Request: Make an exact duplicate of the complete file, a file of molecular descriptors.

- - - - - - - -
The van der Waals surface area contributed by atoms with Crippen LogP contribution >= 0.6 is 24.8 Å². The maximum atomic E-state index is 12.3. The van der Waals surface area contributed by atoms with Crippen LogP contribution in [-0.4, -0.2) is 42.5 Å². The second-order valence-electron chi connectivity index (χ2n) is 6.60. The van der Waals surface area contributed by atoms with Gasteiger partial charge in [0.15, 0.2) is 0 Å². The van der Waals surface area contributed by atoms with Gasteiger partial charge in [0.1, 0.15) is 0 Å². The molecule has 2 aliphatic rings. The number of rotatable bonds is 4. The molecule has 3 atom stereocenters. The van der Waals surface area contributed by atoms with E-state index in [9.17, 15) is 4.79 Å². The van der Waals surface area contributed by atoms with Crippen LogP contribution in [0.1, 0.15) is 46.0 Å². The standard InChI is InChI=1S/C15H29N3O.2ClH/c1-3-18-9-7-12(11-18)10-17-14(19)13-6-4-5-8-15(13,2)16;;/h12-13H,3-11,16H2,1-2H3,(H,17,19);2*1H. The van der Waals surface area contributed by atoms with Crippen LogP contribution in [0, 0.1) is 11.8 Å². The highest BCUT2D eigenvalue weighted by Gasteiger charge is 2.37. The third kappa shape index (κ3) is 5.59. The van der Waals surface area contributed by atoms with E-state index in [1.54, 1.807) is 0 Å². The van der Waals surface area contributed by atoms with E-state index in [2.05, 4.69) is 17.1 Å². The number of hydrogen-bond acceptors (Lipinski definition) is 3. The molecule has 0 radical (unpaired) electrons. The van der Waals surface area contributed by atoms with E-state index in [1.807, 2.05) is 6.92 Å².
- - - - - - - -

The van der Waals surface area contributed by atoms with Crippen LogP contribution >= 0.6 is 24.8 Å². The maximum atomic E-state index is 12.3. The van der Waals surface area contributed by atoms with Crippen LogP contribution in [-0.4, -0.2) is 42.5 Å². The second-order valence-electron chi connectivity index (χ2n) is 6.60. The van der Waals surface area contributed by atoms with Gasteiger partial charge in [0.15, 0.2) is 0 Å². The van der Waals surface area contributed by atoms with Gasteiger partial charge in [0.1, 0.15) is 0 Å². The molecule has 2 aliphatic rings. The number of rotatable bonds is 4. The molecule has 3 atom stereocenters. The van der Waals surface area contributed by atoms with E-state index in [9.17, 15) is 4.79 Å². The van der Waals surface area contributed by atoms with Crippen LogP contribution in [0.1, 0.15) is 46.0 Å². The standard InChI is InChI=1S/C15H29N3O.2ClH/c1-3-18-9-7-12(11-18)10-17-14(19)13-6-4-5-8-15(13,2)16;;/h12-13H,3-11,16H2,1-2H3,(H,17,19);2*1H. The van der Waals surface area contributed by atoms with Crippen LogP contribution in [0, 0.1) is 11.8 Å². The highest BCUT2D eigenvalue weighted by Gasteiger charge is 2.37. The third kappa shape index (κ3) is 5.59. The van der Waals surface area contributed by atoms with E-state index in [1.54, 1.807) is 0 Å². The van der Waals surface area contributed by atoms with E-state index in [2.05, 4.69) is 17.1 Å². The number of hydrogen-bond acceptors (Lipinski definition) is 3. The molecule has 0 radical (unpaired) electrons. The van der Waals surface area contributed by atoms with E-state index in [1.807, 2.05) is 6.92 Å².